Preferences for modes of delivery for education broadly concur with the findings of Lessick et al., who also found that in person delivery was most highly ranked, followed by web delivered products and lesser support for informal programs. Our study reveals new information about the content that respondents think is appropriate for different delivery modes. For difficult or complex topics, such as statistics or qualitative methods, respondents preferred more formal, in person and hands on delivery. These formats allow opportunities for homework, practice, and feedback. For less complex subjects, such as how to make a poster, respondents felt more informal methods such as videos, or web-tutorials were acceptable. It is noteworthy that the subjects for which respondents felt that more formal delivery was required are also the subjects for which there is the most demand.
While there is strong support for an abstract or paper review service, there were indications that clear expectations would need to be defined for the service. For both the mentorship program and the research question and answer blog, there is a high level of uncertainty, with about a third of respondents “not sure” if they would be interested in participating. Members may have less experience with these kinds of services than they do with peer review, so they may need more explanation about the demands and benefits of the activities. Ideally members would be directly involved in the development of these services to ensure their relevance and sustainability.
The creation of a research toolbox is one of the responsibilities in the Special Committee on Research’s mandate and a research toolbox space was established on the CHLA/ABSC website prior to the survey being released. Specific suggestions offered by respondents have been added to the Research Toolbox including topics on authorship, funding, and copyright.
This project has several limitations. First, while the response rate of 18% is representative of the population, the committee could not engage most of the membership in participating in the survey. In particular, only a few francophone colleagues and librarians from special library settings participated in the survey making the results not generalizable to the whole membership. Also, due to small sample size, we could only conduct descriptive analysis. Second, participants self-selected to complete the survey which has a potential to be over representative of individuals interested in research and an under representation of those not interested or not engaged in research.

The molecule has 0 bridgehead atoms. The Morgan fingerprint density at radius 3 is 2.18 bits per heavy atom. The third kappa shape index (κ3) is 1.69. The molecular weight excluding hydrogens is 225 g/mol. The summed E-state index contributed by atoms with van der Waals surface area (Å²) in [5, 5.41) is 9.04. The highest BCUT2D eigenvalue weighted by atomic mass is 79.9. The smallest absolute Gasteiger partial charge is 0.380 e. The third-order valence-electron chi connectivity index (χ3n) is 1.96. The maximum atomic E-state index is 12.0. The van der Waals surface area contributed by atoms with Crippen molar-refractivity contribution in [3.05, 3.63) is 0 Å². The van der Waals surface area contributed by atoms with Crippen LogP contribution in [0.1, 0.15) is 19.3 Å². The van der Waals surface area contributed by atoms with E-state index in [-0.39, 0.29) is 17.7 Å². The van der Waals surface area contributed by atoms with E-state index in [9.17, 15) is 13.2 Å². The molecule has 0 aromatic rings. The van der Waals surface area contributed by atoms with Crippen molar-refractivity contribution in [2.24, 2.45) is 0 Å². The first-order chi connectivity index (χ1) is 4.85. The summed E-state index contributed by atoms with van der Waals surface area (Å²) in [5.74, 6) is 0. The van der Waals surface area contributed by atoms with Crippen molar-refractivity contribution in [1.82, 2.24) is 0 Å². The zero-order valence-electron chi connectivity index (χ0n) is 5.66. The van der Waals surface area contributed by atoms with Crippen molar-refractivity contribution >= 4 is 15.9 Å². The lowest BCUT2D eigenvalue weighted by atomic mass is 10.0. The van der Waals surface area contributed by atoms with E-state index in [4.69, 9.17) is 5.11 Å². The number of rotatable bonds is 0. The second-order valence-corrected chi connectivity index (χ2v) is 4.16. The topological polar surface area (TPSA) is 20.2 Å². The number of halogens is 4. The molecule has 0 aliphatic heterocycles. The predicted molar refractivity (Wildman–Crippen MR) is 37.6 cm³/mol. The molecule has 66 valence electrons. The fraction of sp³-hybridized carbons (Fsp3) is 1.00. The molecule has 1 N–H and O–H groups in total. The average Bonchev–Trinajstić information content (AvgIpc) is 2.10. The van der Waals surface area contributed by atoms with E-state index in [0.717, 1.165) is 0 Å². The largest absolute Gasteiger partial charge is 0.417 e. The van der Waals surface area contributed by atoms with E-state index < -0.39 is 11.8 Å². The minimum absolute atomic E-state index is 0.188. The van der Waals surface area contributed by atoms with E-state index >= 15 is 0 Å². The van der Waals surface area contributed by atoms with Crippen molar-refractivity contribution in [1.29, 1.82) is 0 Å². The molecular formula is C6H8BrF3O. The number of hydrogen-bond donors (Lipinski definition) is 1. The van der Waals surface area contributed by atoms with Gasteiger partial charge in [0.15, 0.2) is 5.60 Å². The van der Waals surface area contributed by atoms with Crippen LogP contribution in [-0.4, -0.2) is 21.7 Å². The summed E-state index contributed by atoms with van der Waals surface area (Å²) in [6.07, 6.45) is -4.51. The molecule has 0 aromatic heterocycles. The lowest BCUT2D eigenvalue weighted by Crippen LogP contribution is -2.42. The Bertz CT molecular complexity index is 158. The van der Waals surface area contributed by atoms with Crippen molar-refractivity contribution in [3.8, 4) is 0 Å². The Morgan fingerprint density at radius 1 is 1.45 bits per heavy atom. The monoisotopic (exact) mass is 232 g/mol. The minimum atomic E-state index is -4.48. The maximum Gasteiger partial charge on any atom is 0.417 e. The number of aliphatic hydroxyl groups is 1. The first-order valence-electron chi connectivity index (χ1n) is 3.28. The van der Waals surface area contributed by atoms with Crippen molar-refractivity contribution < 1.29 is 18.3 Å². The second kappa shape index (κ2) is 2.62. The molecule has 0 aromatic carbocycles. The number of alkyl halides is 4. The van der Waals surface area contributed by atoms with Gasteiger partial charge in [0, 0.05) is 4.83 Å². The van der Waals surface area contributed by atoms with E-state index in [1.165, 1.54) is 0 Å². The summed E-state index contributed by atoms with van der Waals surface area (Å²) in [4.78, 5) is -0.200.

Third, responses to some questions may have been biased by ambiguity in some questions; however, no specific questions were identified by the pilot test subjects or participants as being ambiguous. Fourth, research support needs is a complex concept and needs vary greatly at the individual level. Approaches other than an online survey can reveal more information about the nature and the scope of the membership’s research needs.
Finally, the committee initially intended to use the survey results to facilitate further discussion with the CHLA/ABSC membership during the research interest group session at the 2016 CHLA/ABSC Conference. Unfortunately, there was not enough interest to hold the discussion group so this phase of the research was not undertaken.
There is no doubt that CHLA/ABSC members, both academic and hospital based, are interested in research and that the barriers and research support needs are similar, but vary in intensity between the 2 groups. So what can a library association practically offer to members in support of research activities? This study and others found that lack of time, funding, and training in specific subjects are the greatest barriers. While CHLA/ABSC could develop a white paper to support librarians who are arguing for the importance of health librarian research, the association cannot arrange for librarians to have more time and provide monetary support to do research. This study and others have found that there is strong need for research training in the areas of research statistics and research methods. Continuing education is an area where CHLA/ABSC can effectively act. Taking into account the preferences for “in person” and “hands on” delivery of these complex topics, CHLA/ABSC can work towards providing more accessible and affordable “research related” continuing education, both at conferences and through chapters. In addition, the proposed research support services: peer review program, mentorship program, research question and answer blog and the Research Toolbox, offer potential for supporting health librarians in their research activities, but require development and explanation so that members can determine their potential value. Ideally, groups of interested member volunteers would be involved in the development and maintenance of these products to ensure their usefulness and sustainability.
Results of this study and recommendations for further investigation and implementation have been presented to the CHLA/ABSC Board of Directors. CHLA/ABSC, its committees and future conference organizers can use the results of this study in the future development and delivery of research support services for members.